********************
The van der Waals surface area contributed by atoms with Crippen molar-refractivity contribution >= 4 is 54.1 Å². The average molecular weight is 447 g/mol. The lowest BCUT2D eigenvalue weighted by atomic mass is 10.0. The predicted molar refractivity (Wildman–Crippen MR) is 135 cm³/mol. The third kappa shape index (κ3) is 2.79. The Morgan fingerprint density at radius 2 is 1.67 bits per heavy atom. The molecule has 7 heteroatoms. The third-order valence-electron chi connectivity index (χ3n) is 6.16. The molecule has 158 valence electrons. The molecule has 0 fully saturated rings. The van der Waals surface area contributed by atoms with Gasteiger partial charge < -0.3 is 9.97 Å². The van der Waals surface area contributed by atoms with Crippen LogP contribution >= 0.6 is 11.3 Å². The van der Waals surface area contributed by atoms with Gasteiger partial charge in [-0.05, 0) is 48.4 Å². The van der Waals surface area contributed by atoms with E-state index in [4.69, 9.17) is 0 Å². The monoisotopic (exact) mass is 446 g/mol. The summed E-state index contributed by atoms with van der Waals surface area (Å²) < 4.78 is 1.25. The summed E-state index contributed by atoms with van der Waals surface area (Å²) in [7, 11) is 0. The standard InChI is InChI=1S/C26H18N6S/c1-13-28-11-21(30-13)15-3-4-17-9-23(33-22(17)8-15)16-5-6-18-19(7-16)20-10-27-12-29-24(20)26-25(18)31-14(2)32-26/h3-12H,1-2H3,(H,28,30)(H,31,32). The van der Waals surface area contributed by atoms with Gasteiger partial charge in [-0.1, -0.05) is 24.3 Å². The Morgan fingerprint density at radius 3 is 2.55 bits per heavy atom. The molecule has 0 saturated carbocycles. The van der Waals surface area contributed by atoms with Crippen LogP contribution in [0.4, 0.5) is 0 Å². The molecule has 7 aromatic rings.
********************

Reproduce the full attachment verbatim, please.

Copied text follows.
The van der Waals surface area contributed by atoms with Crippen molar-refractivity contribution >= 4 is 54.1 Å². The average molecular weight is 447 g/mol. The lowest BCUT2D eigenvalue weighted by atomic mass is 10.0. The predicted molar refractivity (Wildman–Crippen MR) is 135 cm³/mol. The third kappa shape index (κ3) is 2.79. The Morgan fingerprint density at radius 2 is 1.67 bits per heavy atom. The molecule has 7 heteroatoms. The third-order valence-electron chi connectivity index (χ3n) is 6.16. The molecule has 158 valence electrons. The molecule has 0 fully saturated rings. The van der Waals surface area contributed by atoms with Gasteiger partial charge < -0.3 is 9.97 Å². The van der Waals surface area contributed by atoms with Crippen LogP contribution >= 0.6 is 11.3 Å². The van der Waals surface area contributed by atoms with Gasteiger partial charge in [-0.05, 0) is 48.4 Å². The van der Waals surface area contributed by atoms with E-state index in [4.69, 9.17) is 0 Å². The monoisotopic (exact) mass is 446 g/mol. The summed E-state index contributed by atoms with van der Waals surface area (Å²) < 4.78 is 1.25. The summed E-state index contributed by atoms with van der Waals surface area (Å²) in [7, 11) is 0. The standard InChI is InChI=1S/C26H18N6S/c1-13-28-11-21(30-13)15-3-4-17-9-23(33-22(17)8-15)16-5-6-18-19(7-16)20-10-27-12-29-24(20)26-25(18)31-14(2)32-26/h3-12H,1-2H3,(H,28,30)(H,31,32). The van der Waals surface area contributed by atoms with Gasteiger partial charge in [-0.1, -0.05) is 24.3 Å². The Morgan fingerprint density at radius 3 is 2.55 bits per heavy atom. The molecule has 0 saturated carbocycles. The van der Waals surface area contributed by atoms with Crippen LogP contribution in [0.4, 0.5) is 0 Å². The molecule has 7 aromatic rings.